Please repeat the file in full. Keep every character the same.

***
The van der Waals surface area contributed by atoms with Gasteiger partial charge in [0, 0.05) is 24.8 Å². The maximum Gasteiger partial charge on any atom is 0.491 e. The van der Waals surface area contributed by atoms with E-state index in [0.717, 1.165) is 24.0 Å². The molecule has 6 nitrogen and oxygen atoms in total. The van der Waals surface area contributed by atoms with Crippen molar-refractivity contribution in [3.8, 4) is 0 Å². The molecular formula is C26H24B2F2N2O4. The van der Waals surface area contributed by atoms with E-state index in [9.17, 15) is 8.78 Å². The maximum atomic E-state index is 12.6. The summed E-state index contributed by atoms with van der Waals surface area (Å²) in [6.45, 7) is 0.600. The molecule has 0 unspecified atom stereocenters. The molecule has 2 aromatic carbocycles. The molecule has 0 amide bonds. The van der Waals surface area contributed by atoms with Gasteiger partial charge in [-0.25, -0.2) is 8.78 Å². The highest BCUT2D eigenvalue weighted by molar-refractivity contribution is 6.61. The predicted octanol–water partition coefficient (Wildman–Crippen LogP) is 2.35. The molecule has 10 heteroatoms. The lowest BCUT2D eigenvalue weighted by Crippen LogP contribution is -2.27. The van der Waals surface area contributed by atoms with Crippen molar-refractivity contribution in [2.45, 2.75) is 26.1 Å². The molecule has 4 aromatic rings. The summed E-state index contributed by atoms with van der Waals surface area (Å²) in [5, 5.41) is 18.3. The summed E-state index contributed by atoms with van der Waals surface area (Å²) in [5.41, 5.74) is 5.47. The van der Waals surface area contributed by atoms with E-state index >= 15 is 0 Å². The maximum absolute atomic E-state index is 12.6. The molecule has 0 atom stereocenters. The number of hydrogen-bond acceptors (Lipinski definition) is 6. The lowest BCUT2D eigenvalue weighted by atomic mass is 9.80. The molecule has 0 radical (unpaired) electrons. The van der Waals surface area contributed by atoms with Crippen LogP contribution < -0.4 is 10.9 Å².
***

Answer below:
The van der Waals surface area contributed by atoms with Gasteiger partial charge in [0, 0.05) is 24.8 Å². The maximum Gasteiger partial charge on any atom is 0.491 e. The van der Waals surface area contributed by atoms with E-state index in [0.717, 1.165) is 24.0 Å². The molecule has 6 nitrogen and oxygen atoms in total. The van der Waals surface area contributed by atoms with Crippen molar-refractivity contribution in [3.8, 4) is 0 Å². The molecular formula is C26H24B2F2N2O4. The van der Waals surface area contributed by atoms with E-state index in [9.17, 15) is 8.78 Å². The maximum atomic E-state index is 12.6. The summed E-state index contributed by atoms with van der Waals surface area (Å²) in [6.45, 7) is 0.600. The molecule has 0 unspecified atom stereocenters. The molecule has 2 aromatic carbocycles. The molecule has 0 amide bonds. The van der Waals surface area contributed by atoms with Gasteiger partial charge in [-0.25, -0.2) is 8.78 Å². The highest BCUT2D eigenvalue weighted by molar-refractivity contribution is 6.61. The predicted octanol–water partition coefficient (Wildman–Crippen LogP) is 2.35. The molecule has 10 heteroatoms. The lowest BCUT2D eigenvalue weighted by Crippen LogP contribution is -2.27. The van der Waals surface area contributed by atoms with Crippen molar-refractivity contribution in [2.45, 2.75) is 26.1 Å². The molecule has 4 aromatic rings. The summed E-state index contributed by atoms with van der Waals surface area (Å²) in [5, 5.41) is 18.3. The summed E-state index contributed by atoms with van der Waals surface area (Å²) in [5.41, 5.74) is 5.47. The van der Waals surface area contributed by atoms with E-state index >= 15 is 0 Å². The maximum absolute atomic E-state index is 12.6. The molecule has 0 atom stereocenters. The number of hydrogen-bond acceptors (Lipinski definition) is 6. The lowest BCUT2D eigenvalue weighted by atomic mass is 9.80. The molecule has 0 radical (unpaired) electrons. The van der Waals surface area contributed by atoms with Crippen LogP contribution < -0.4 is 10.9 Å².